Relapsing fever is an acute infectious disease caused by various bacteria within the genus Borrelia. The disease is commonly recognized by repetitious bouts of fever. Relapsing fever is a zoonotic (acquired from animals) disease that is transmitted to humans primarily from parasitic insects called body lice (louse-borne relapsing fever), which enter the inside of the body, and by the bites of soft-bodied ticks (tick-borne relapsing fever), which occur on the outside of the body.
The louse-borne relapsing fever (LBRF) is transmitted to humans from lice (specifically, Pediculus humanus) that are infected with the bacterium Borrelia recurrentis. The lice enter the human body through mucous membranes and then invade the bloodstream. They eventually multiply inside the abdomen of the host.
The tick-borne relapsing fever (TBRF) is transmitted to humans from bites of ticks infected with Borrelia bacteria species such as Borrelia hermsii and Borrelia Parkeri. The ticks spread from hosts such as rodents and other animals. B. hermsii and B. recurrentis cause similar symptoms, but B. hermsii causes more relapses and is responsible for more deaths. B. recurrentis infection, on the other hand, results in longer periods with fever and without fever, and with more extended incubation periods.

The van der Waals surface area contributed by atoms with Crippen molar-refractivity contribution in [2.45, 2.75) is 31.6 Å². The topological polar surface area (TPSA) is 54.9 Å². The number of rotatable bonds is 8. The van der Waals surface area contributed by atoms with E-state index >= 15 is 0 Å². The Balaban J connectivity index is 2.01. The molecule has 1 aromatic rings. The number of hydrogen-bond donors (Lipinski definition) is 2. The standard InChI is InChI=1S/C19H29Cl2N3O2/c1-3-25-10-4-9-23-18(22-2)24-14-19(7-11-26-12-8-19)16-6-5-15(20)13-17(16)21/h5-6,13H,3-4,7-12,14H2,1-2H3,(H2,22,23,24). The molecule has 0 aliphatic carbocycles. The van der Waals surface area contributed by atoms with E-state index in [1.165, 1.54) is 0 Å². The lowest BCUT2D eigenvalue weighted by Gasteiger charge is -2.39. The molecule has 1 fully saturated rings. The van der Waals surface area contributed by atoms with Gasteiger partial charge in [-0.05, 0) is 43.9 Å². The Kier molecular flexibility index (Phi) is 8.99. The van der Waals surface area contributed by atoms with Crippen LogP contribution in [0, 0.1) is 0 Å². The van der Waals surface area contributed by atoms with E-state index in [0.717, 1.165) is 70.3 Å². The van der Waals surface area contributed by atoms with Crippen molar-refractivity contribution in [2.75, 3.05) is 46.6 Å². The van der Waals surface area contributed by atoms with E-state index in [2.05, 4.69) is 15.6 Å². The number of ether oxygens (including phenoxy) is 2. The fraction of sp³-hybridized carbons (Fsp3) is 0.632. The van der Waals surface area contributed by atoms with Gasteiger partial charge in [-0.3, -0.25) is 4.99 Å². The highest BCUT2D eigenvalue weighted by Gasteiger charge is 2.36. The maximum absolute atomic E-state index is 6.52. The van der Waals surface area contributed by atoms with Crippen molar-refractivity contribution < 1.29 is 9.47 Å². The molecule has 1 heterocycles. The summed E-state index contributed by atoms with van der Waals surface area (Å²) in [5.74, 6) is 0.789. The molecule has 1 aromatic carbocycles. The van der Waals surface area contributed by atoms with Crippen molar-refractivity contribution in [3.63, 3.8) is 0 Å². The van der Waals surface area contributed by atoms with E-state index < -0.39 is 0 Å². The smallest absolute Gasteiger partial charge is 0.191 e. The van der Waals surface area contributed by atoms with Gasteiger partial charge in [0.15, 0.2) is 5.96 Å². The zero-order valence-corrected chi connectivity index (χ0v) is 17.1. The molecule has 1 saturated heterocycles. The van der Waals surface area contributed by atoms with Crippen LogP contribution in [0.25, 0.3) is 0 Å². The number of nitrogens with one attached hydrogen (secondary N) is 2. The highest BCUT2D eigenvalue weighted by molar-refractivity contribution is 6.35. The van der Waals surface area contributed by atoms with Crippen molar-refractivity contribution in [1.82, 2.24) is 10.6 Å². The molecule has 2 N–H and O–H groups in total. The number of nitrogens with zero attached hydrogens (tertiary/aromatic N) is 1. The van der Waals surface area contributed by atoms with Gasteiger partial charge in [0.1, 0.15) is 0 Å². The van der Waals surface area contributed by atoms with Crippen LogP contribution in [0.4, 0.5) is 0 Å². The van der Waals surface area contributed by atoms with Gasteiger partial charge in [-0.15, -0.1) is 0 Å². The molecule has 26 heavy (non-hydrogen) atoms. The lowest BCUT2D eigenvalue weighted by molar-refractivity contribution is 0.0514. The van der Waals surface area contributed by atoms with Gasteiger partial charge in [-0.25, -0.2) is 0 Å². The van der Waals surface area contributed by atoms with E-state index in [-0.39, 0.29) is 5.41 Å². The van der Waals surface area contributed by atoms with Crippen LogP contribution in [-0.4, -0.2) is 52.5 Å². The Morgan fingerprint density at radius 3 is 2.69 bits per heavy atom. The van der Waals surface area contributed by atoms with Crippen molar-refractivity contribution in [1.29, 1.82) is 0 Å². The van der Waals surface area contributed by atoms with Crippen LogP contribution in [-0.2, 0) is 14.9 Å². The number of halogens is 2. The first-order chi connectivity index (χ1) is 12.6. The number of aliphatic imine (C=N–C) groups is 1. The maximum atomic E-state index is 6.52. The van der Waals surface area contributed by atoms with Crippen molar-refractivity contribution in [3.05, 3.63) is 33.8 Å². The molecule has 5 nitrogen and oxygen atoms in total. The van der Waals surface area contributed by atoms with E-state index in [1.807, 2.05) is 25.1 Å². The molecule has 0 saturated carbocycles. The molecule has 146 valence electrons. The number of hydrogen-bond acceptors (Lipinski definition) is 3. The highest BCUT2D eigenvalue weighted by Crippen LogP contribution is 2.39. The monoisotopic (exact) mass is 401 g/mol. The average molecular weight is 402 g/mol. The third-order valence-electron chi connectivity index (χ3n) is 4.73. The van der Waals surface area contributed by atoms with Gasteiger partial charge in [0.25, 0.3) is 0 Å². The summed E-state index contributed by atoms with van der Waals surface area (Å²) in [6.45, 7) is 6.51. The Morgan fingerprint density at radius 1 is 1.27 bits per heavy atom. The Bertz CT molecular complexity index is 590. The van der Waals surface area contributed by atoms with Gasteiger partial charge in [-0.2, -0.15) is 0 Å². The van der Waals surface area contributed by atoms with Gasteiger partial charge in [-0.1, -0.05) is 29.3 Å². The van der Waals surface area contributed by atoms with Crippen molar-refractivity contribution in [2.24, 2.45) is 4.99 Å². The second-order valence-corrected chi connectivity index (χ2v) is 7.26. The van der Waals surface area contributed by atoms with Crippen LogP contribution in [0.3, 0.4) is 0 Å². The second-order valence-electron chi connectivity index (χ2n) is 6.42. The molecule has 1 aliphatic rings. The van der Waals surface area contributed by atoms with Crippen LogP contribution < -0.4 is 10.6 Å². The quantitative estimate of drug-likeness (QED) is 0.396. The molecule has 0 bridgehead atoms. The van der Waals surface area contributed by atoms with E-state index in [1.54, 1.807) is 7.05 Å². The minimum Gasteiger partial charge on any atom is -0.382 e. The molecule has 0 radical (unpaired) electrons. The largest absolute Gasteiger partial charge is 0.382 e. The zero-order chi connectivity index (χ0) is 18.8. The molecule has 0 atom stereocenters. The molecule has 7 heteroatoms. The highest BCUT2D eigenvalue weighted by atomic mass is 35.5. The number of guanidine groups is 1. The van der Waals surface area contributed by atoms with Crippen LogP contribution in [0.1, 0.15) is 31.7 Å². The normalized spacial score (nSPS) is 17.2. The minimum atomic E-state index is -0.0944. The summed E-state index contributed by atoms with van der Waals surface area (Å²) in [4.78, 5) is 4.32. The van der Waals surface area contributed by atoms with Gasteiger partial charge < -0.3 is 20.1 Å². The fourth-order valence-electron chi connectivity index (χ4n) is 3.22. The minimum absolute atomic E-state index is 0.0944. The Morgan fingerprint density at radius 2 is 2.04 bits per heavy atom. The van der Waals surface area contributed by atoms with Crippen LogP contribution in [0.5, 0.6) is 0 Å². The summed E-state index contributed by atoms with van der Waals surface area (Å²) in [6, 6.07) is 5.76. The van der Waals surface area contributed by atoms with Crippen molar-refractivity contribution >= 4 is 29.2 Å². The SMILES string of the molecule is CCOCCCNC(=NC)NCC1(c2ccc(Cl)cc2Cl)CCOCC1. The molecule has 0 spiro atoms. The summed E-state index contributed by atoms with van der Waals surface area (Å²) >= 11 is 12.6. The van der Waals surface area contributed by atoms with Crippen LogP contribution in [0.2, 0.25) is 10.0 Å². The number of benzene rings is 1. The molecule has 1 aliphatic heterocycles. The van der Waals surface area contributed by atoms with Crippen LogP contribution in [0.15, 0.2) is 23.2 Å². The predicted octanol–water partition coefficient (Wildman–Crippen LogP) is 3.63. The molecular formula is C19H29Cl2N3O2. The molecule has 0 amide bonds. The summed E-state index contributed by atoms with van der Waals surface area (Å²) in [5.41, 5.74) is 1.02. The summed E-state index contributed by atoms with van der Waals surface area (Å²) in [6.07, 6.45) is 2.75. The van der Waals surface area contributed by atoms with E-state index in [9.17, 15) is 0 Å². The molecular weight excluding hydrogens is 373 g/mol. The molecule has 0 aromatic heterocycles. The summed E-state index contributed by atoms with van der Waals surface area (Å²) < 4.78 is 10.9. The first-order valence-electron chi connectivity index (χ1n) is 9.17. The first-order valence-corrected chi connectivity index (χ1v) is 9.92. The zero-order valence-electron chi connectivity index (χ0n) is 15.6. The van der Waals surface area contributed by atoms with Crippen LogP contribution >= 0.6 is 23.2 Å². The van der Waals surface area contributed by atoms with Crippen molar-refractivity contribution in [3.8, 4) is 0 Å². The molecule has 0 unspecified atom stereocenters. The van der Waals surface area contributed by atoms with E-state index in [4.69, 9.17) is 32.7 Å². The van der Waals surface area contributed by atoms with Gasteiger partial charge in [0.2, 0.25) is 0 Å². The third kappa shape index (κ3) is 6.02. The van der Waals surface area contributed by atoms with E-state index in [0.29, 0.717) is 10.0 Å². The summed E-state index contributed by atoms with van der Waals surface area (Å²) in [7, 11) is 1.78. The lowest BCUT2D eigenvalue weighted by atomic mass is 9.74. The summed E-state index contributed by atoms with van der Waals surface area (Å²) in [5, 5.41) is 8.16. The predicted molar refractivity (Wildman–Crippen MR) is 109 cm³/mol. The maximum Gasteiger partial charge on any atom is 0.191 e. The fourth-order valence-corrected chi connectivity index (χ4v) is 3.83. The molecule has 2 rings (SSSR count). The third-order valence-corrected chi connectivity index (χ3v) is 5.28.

WORDS TO KNOW
INCUBATION PERIOD: Incubation period refers to the time between exposure to disease causing virus or bacteria and the appearance of symptoms of the infection. Depending on the microorganism, the incubation time can range from a few hours (an example is food poisoning due to Salmonella) to a decade or more (an example is acquired immunodeficiency syndrome, or AIDS).
HOST: Organism that serves as the habitat for a parasite, or possibly for a symbiont. A host may provide nutrition to the parasite or symbiont, or simply a place in which to live.
VECTOR: Any agent, living or otherwise, that carries and transmits parasites and diseases. Also, an organism or chemical used to transport a gene into a new host cell.